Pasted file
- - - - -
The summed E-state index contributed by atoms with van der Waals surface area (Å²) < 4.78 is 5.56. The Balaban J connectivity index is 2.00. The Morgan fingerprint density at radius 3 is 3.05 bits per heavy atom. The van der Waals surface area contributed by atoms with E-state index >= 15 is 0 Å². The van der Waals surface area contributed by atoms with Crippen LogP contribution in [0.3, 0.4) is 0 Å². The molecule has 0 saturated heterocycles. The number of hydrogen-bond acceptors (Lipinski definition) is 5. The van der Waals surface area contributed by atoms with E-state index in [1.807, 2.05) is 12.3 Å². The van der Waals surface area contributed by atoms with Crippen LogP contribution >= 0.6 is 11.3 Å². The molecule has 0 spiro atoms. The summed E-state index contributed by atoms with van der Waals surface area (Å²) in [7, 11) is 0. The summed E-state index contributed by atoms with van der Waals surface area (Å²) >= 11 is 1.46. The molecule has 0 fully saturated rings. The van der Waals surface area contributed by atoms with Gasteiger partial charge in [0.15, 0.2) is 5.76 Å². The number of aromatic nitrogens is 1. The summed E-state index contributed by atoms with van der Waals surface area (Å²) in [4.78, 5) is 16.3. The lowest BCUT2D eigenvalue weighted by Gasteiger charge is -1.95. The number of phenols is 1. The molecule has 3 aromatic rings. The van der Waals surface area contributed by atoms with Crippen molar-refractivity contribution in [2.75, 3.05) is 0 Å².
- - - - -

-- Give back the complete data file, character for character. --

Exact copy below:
The summed E-state index contributed by atoms with van der Waals surface area (Å²) < 4.78 is 5.56. The Balaban J connectivity index is 2.00. The Morgan fingerprint density at radius 3 is 3.05 bits per heavy atom. The van der Waals surface area contributed by atoms with E-state index >= 15 is 0 Å². The van der Waals surface area contributed by atoms with Crippen LogP contribution in [0.3, 0.4) is 0 Å². The molecule has 0 saturated heterocycles. The number of hydrogen-bond acceptors (Lipinski definition) is 5. The van der Waals surface area contributed by atoms with E-state index in [1.807, 2.05) is 12.3 Å². The van der Waals surface area contributed by atoms with Crippen LogP contribution >= 0.6 is 11.3 Å². The molecule has 0 spiro atoms. The summed E-state index contributed by atoms with van der Waals surface area (Å²) in [7, 11) is 0. The summed E-state index contributed by atoms with van der Waals surface area (Å²) >= 11 is 1.46. The molecule has 0 fully saturated rings. The van der Waals surface area contributed by atoms with Gasteiger partial charge in [0.15, 0.2) is 5.76 Å². The number of aromatic nitrogens is 1. The summed E-state index contributed by atoms with van der Waals surface area (Å²) in [4.78, 5) is 16.3. The lowest BCUT2D eigenvalue weighted by Gasteiger charge is -1.95. The number of phenols is 1. The molecule has 3 aromatic rings. The van der Waals surface area contributed by atoms with Crippen molar-refractivity contribution in [2.75, 3.05) is 0 Å².